| As U.S. President Barack Obama has decided to pay a state visit to Japan for three days, up from the previously planned two days, at Japan`s strong request, attention is being drawn to Tokyo`s "gift" to Washington in return for the extended visit. The U.S. president was expected to spend one night equally in Seoul and Tokyo, respectively, but changed the plan as Japan strongly insisted that his state visit to Tokyo include two nights.
Japan`s strong request for Obama`s state visit is Tokyo`s attempt to recover its soured ties with Washington following Japanese Prime Minister Shinzo Abe`s visit to the Yasukuni Shrine that honors Japan`s war dead, including Class-A war criminals.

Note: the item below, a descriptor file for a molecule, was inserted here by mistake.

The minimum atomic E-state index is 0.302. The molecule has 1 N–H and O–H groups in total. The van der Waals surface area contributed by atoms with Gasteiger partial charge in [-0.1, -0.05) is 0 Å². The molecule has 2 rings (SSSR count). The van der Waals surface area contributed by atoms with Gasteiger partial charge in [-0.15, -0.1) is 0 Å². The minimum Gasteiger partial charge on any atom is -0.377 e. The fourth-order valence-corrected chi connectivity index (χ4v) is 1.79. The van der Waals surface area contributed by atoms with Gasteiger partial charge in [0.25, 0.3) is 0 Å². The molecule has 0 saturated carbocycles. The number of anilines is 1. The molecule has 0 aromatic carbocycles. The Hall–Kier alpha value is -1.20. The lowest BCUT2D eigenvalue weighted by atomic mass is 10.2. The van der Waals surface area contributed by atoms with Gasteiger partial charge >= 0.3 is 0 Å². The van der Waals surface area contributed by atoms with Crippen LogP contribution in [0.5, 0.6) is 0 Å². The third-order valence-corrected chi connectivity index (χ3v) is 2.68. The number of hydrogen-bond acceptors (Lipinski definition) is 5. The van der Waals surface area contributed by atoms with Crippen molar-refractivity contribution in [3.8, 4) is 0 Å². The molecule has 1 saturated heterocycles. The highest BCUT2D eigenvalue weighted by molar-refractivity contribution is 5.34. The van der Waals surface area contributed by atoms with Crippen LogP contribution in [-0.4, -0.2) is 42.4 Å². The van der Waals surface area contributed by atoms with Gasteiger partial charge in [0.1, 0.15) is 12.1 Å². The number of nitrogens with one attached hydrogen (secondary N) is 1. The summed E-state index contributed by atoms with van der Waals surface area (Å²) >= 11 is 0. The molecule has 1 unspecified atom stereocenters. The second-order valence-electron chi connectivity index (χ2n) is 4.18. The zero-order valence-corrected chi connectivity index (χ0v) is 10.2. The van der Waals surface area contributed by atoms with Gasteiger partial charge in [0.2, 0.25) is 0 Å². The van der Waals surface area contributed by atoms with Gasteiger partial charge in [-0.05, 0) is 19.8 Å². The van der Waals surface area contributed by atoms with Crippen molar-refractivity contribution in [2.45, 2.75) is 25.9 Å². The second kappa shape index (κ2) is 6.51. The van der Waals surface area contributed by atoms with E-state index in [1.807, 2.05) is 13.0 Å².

Japan seems to have prepared a "gift" for Obama. Japanese daily Nihon Keizai Shimbun reported Wednesday that Obama and Abe met alone for 10 minutes on the sidelines of the Nuclear Security Summit in The Hague, the Netherlands on March 25, consenting to make an overall agreement on negotiations for the Trans-Pacific Partnership, a multilateral free trade agreement, by late April. So far, the TPP negotiations have been sailing through rough seas because Japan insisted on excluding "five sensitive items" (rice, barley, beef and pork, dairy products and sugar) from tariff abolishment.
With an eye to the mid-term elections in October, Obama can expect to show off his accomplishment if he concludes the TPP negotiations during his state visit to Japan. Abe also needs a breakthrough that would drive the Japanese economy following the April 1 consumption tax increase.
The U.S. government expects that Japan`s lifting on April 1 of its decades-old ban on weapons exports will serve as a catalyst for bilateral military exchanges and defense industrial growth.